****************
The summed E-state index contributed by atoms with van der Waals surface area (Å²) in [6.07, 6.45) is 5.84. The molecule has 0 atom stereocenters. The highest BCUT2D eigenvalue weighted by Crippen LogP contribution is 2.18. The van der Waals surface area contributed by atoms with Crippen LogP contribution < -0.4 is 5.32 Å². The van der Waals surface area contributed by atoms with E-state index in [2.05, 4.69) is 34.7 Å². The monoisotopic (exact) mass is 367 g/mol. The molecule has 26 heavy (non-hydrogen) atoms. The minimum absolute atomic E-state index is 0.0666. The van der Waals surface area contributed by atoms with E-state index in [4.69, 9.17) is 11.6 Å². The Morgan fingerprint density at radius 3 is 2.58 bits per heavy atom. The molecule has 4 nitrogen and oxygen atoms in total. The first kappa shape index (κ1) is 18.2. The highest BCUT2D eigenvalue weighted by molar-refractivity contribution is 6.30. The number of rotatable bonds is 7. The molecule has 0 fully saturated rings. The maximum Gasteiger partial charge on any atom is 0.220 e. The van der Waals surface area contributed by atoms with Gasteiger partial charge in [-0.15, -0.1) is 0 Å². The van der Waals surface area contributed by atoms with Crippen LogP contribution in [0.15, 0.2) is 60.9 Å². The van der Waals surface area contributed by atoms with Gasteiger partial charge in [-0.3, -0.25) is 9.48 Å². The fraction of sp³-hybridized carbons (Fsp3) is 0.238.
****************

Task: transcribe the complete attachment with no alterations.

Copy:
The summed E-state index contributed by atoms with van der Waals surface area (Å²) in [6.07, 6.45) is 5.84. The molecule has 0 atom stereocenters. The highest BCUT2D eigenvalue weighted by Crippen LogP contribution is 2.18. The van der Waals surface area contributed by atoms with Crippen LogP contribution < -0.4 is 5.32 Å². The van der Waals surface area contributed by atoms with E-state index in [2.05, 4.69) is 34.7 Å². The monoisotopic (exact) mass is 367 g/mol. The molecule has 26 heavy (non-hydrogen) atoms. The minimum absolute atomic E-state index is 0.0666. The van der Waals surface area contributed by atoms with E-state index in [4.69, 9.17) is 11.6 Å². The Morgan fingerprint density at radius 3 is 2.58 bits per heavy atom. The molecule has 4 nitrogen and oxygen atoms in total. The first kappa shape index (κ1) is 18.2. The highest BCUT2D eigenvalue weighted by molar-refractivity contribution is 6.30. The number of rotatable bonds is 7. The molecule has 0 fully saturated rings. The maximum Gasteiger partial charge on any atom is 0.220 e. The van der Waals surface area contributed by atoms with Gasteiger partial charge in [-0.15, -0.1) is 0 Å². The van der Waals surface area contributed by atoms with Crippen LogP contribution in [0.15, 0.2) is 60.9 Å². The van der Waals surface area contributed by atoms with Gasteiger partial charge in [-0.3, -0.25) is 9.48 Å². The fraction of sp³-hybridized carbons (Fsp3) is 0.238.